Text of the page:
‘Stop making me do this,’ he said, as he pounded my head into the ground with his plastic shield. ‘Stop making me do this.’
‘I’m not making you do it!’ I said, though I don’t know if he heard me above all the yelling and screaming.
Next to me, Giuseppe Grasso, a short and stocky Italian man, was being pounded too. On the steps of the Shrine of Remembrance we had interlinked arms as the police, dressed like storm troopers, finally came in. But Giuseppe was strong and he refused to let my arm go, forcing the officers to wrench us apart.
Finally, our link broken, I was thrown to the ground and cuffed – which felt like I’d always thought it would feel. As they did this I had a knee pinned against my upper back, making it very difficult to breathe and allowing me to briefly experience what George Floyd must have. I actually wondered if this was where I would die, for there was nothing I could do as I heard them ask, ‘Are you happy now? Aye, are you happy?’
I was dragged up and led to a grassy area where they sat me on the ground and took my details before eventually setting me free with the warning that if I came back I would be jailed.
‘This isn’t personal,’ one officer kept telling me. ‘This isn’t personal.’
‘Well it feels personal,’ I told him, despite knowing I was not meant to speak.
‘Yeah, well think about your kids huh,’ he said. ‘Think about your kids.’
‘I am, that’s why I’m here. That’s why we are all here. Even those of us too young to have children had been saying all day, that if we don’t try to beat this tyranny now how will we hold our heads up in the future when our children are living under it.’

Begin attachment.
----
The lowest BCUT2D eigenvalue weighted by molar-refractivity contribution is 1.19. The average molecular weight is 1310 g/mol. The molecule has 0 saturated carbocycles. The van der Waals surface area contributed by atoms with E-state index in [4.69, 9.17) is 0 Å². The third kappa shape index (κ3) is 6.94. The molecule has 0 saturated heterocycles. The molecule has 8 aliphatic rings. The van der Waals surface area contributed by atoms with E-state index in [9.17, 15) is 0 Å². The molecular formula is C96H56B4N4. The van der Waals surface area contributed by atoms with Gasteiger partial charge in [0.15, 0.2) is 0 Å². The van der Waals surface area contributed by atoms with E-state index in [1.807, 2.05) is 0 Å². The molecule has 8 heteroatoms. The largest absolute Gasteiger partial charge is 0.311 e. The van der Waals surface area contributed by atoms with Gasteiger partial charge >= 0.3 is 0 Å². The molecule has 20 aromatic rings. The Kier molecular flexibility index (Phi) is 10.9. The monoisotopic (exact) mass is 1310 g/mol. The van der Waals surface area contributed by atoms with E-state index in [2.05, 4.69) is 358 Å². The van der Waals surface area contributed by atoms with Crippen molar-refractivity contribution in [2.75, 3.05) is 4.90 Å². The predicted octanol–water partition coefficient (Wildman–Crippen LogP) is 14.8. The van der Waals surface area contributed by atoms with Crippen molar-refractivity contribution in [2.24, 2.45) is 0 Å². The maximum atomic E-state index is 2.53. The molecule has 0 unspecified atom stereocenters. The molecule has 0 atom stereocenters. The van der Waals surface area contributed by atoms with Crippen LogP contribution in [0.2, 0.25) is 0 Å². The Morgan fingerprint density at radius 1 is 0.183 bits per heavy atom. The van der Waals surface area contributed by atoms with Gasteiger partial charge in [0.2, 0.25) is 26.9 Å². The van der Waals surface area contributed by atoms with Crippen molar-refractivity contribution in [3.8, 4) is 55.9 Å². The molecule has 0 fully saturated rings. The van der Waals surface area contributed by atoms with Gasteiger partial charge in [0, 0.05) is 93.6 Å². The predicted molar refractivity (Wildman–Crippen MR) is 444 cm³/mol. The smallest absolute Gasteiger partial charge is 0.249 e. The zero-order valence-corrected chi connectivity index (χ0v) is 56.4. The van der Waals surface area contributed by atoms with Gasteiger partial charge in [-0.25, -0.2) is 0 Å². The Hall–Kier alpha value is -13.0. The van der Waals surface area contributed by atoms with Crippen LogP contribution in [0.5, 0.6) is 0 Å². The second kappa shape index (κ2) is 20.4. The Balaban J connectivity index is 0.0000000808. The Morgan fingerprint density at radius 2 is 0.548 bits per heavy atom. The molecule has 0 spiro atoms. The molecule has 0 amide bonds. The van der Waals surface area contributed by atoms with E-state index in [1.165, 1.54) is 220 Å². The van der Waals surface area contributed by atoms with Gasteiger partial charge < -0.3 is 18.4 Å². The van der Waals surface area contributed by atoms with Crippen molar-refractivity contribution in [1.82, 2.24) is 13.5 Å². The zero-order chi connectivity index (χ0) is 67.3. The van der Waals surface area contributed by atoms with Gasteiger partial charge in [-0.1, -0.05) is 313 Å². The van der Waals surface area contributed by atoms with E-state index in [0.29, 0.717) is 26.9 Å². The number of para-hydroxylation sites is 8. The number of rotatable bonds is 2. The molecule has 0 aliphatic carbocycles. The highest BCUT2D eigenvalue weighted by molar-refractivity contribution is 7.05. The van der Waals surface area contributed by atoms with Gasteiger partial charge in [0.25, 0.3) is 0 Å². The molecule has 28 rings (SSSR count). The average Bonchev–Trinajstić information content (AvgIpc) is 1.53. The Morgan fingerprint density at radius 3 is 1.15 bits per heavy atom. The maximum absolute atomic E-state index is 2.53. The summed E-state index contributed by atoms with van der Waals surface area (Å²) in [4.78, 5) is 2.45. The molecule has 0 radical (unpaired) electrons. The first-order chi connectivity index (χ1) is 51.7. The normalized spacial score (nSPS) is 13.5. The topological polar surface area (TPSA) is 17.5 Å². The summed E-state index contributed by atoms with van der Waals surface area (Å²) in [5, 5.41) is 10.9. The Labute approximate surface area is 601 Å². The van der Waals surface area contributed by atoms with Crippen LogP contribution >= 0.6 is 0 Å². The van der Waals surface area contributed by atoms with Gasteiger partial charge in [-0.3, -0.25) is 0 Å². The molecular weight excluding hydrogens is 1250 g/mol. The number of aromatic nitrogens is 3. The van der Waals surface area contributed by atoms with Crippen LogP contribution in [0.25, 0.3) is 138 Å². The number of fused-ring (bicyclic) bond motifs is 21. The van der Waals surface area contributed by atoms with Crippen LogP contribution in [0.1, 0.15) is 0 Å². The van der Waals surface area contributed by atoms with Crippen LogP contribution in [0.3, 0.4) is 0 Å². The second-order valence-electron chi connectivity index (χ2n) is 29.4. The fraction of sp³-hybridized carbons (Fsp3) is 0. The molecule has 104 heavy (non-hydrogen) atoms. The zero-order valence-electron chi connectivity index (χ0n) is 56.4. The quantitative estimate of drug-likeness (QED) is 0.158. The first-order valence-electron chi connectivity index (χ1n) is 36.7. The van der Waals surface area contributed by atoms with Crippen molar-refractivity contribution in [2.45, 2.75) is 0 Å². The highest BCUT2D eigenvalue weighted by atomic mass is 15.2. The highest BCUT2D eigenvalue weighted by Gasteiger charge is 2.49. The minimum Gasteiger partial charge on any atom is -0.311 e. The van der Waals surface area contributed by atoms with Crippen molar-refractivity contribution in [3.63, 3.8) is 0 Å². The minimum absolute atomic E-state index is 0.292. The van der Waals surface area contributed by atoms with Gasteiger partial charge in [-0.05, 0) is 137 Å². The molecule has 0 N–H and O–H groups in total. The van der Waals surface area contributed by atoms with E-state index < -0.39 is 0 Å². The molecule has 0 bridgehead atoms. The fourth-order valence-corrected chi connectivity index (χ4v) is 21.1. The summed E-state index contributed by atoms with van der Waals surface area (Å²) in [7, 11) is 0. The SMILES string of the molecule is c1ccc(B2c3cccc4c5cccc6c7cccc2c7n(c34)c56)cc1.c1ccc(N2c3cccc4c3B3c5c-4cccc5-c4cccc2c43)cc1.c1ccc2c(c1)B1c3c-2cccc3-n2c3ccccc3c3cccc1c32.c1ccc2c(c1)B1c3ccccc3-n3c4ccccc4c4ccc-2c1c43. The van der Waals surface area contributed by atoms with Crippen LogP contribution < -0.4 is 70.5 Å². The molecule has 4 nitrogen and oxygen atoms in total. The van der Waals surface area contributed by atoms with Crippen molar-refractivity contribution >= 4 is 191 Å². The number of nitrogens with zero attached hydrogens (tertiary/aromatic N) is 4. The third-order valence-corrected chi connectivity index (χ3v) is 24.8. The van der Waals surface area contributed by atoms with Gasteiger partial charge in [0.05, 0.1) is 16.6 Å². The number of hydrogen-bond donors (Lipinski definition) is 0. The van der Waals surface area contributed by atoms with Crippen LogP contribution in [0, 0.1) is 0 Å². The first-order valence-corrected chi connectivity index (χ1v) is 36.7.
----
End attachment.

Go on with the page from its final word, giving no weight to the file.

After that the officer chilled out and asked me what I did, like he was actually interested. When he found out I was a playwright, he looked shocked. When he asked if I’d written anything he might know, I told him about Marooned; a suicide prevention play that the army had once toured to its barracks for they believed it had the ability to stop men killing themselves. ‘Men like you,’ I said.
That was the last thing he asked me. After that, he uncuffed me and left me in the care of other officers. And there were lots to choose from…
This may sound dramatic and even scripted, but it’s all true.
The moment that saved the soul of the police for me was as we were walking away. I was now with another man, Joel, a young well-built father who in the struggle had taken a punch to the face. Joel wanted to ask if it was okay to wait for his brother. As we waited I asked the officer, also a father, why the police had to be so violent?
He claimed that it wasn’t him. He hadn’t been there. He had been here, guarding this road block. Then he lowered his mask and said, and was clearly frightened as he said it, ‘To be honest guys, I admire what you’re doing. I’m on your side.’
But why did we head to the Shrine of Remembrance?
In the morning the place we’d been told to meet was surrounded by police, and with no other protestors to be seen it looked like it was going to be a fizzler. So, despondent, we prepared to go home. But then we came across a few construction workers and joined them in a search for the larger group.
It was now, as we crossed a park, that a black armoured vehicle known as a ‘bear cat’ stopped suddenly and officers dressed like a swat team leaped off its side and started firing rubber bullets and these other things – I’m not sure what they are.
Terrified, we ran.
Once clear, and still astonished, instead of heading home we decided to head back to the city in search of the main group. Our rattled party was led by three young women who were determined to be heard. I’m not sure why we followed, for it was clear we didn’t stand much of a chance, but then all that was waiting at home was compliance.
A short time later, on a city street with a slightly bigger group, the bear cat returned and again started firing indiscriminately. I was shot in the hand – a ricochet I think – but it hurt (and still does). The man closing in leaped onto the back of the man next to me, and so I kept walking, waiting for the same thing to happen to me, but it didn’t.